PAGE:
Why my students asked Obama to play chess with them

It could help keep them and students like them in school.

Six months of chess in the classroom as a learning platform transformed 40 of my students, many of whom are labeled "underachievers," from victims into victors – at no cost to the taxpayer or school. Now that success is at risk because of the ailing economy.

Too often "private school" is automatically associated with well-heeled students and a posh environment. In reality, many tiny private schools exist to serve students who have been left behind by harsh, large public school classes due to a wide variety of issues ranging from sheer sensitive brilliance to serious family issues. Like many public schools these private schools often struggle to meet the needs of their students.

Our small private school, for example, is little more than four walls; no computers in the classrooms and blue-collar families working multiple jobs to educate their children. Our children come from single-parent families and many students work after school to pay their own tuition. It's the same story at hundreds of schools across the nation.

I teach five totally different classes each day: American government, English composition, British literature, journalism, and creative writing while earning less than $16,000 a year before taxes. I obviously love this job at Ryan Academy High School and find the challenge of pushing students to learn important, to say the least.

While schools nationwide cool their fiscal jets and big businesses retool their corporate jets, teachers everywhere are learning to make educational bricks without straw. To connect with the unique minds in my classes, I had to step out of the box and onto the chess board.

And it worked.

My students successfully solicited free chess sets and learning materials from: The Hip-Hop Chess Federation (HHCF), The US Chess Trust, the Josh Waitzkin Foundation, The House of Staunton, and the Virginia Scholastic Chess Association. Intel may even be sending a laptop so students can play online for chess scholarships.

The only other classroom using Hip-Hop Chess – which stresses unity, life strategy, and nonviolence in the classroom – for daily teaching, is John J. O'Connell High School in San Francisco. Both have seen students transform from underachievers (in some cases juvenile delinquents) to students eager to learn and think.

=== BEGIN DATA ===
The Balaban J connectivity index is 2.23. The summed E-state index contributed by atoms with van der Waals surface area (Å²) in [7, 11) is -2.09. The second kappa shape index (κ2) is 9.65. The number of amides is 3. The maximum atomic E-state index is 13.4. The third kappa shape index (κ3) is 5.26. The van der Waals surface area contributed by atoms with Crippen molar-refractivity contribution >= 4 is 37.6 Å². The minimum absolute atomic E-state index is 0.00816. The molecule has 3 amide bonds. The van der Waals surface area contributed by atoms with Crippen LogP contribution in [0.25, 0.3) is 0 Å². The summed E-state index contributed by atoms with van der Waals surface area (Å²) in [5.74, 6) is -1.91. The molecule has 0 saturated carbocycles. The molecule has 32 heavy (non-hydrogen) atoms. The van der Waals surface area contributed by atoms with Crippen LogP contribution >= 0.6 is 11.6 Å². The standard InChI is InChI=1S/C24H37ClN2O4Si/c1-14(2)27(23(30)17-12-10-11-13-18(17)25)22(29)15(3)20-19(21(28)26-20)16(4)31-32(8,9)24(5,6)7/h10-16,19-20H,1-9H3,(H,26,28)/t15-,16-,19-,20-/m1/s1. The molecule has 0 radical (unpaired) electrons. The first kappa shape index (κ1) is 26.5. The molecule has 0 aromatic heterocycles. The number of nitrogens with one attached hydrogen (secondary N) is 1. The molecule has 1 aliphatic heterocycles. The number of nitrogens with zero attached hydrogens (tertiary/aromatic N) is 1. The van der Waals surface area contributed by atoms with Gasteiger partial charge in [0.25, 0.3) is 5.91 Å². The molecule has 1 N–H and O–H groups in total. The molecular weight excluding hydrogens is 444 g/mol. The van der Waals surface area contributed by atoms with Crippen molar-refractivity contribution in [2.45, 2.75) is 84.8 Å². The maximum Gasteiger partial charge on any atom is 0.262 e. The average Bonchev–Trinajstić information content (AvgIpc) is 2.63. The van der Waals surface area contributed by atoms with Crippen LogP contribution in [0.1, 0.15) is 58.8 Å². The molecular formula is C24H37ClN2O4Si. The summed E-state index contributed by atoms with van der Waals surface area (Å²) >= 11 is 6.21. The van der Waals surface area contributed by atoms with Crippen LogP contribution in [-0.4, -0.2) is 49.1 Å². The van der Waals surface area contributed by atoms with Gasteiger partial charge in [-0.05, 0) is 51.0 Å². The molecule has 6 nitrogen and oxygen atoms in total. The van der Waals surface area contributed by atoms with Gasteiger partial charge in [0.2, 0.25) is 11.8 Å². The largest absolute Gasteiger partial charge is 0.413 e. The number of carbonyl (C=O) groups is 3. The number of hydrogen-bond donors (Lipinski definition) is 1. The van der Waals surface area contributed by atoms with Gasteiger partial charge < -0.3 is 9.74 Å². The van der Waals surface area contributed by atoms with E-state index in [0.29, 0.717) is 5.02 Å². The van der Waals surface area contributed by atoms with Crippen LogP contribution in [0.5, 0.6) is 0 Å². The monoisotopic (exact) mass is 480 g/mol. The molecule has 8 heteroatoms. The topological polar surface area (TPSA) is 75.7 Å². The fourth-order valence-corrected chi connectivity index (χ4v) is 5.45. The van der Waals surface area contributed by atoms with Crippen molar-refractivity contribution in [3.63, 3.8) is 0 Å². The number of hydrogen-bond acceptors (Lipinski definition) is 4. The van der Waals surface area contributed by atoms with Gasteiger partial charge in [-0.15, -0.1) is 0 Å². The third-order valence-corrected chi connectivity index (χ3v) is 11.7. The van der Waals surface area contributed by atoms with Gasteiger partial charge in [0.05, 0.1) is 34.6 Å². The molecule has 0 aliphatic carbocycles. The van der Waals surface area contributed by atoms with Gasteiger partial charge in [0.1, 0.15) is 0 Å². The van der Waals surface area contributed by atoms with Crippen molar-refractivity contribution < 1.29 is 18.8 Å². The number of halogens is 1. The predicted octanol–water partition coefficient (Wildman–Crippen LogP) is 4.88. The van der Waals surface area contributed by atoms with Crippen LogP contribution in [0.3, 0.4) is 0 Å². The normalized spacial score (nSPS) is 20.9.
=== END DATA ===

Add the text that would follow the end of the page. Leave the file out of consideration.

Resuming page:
Every one of my students learned to play chess this year. What's more, they all began to think more clearly and often, and think before they acted. Achievers blossomed and borderline drop-outs are now making the honor roll and are seriously thinking about college and jobs that do not involve fries or result in an orange jumpsuit and leg irons.

Think of the potential. During a time when funds are running dry, if they've not already evaporated, and handwringing about how to turn children into thinkers seems to be growing, a chess movement in education could be just what we need to begin to revive education.

Many of my students face the threat of expulsion for not being able to pay their tuition. Other students have been accepted to college, but have failed to find any funding. This is absurd and sad.

But, thanks to chess, these children have become critical thinkers. Determined, they held a mini "war room" discussion. They decided that their best strategy to get out of this corner, and help others do the same, was to promote awareness, raise money, and to "go for the king." Their move? Challenge President Obama and the White House staff to play them and the students at O'Connell School in a game of chess – at The White House. This benefit they've concocted may seem like a bit of a stretch, but it's a risk worth taking.

Last week Rahm Emanuel received a long cardboard tube packed with their essays, letters of request, and one precious possession: a scholastic tournament set with "Mr. Prez" scrawled in Sharpie marker on the underside of a king.

Money raised for this benefit will go to a new fund for chess scholars providing scholarships any kid can have a chance at winning by playing chess in an HHCF-sponsored, Ryan Academy, or O'Connell School tournament. Hopefully this will also inspire individuals to donate to the schools or HHCF.

Students will work with the CEO of Hip Hop Chess to create a guide and DVD to be given to schools interested in how they can bring chess into the classroom, without expense to the school or taxpayer.

In six months these two pilot schools working with the HHCF have built self-esteem, raised standardized test scores, and reached those thought to be lost causes. It's possible for this success to reach children across the US.

It's riding on one spectacularly out-of-the-box strategy and a new administration that is being given the opportunity to help create change without an act of Congress.

Lisa Suhay writes from Norfolk, Va., and is the author of eight children's books.

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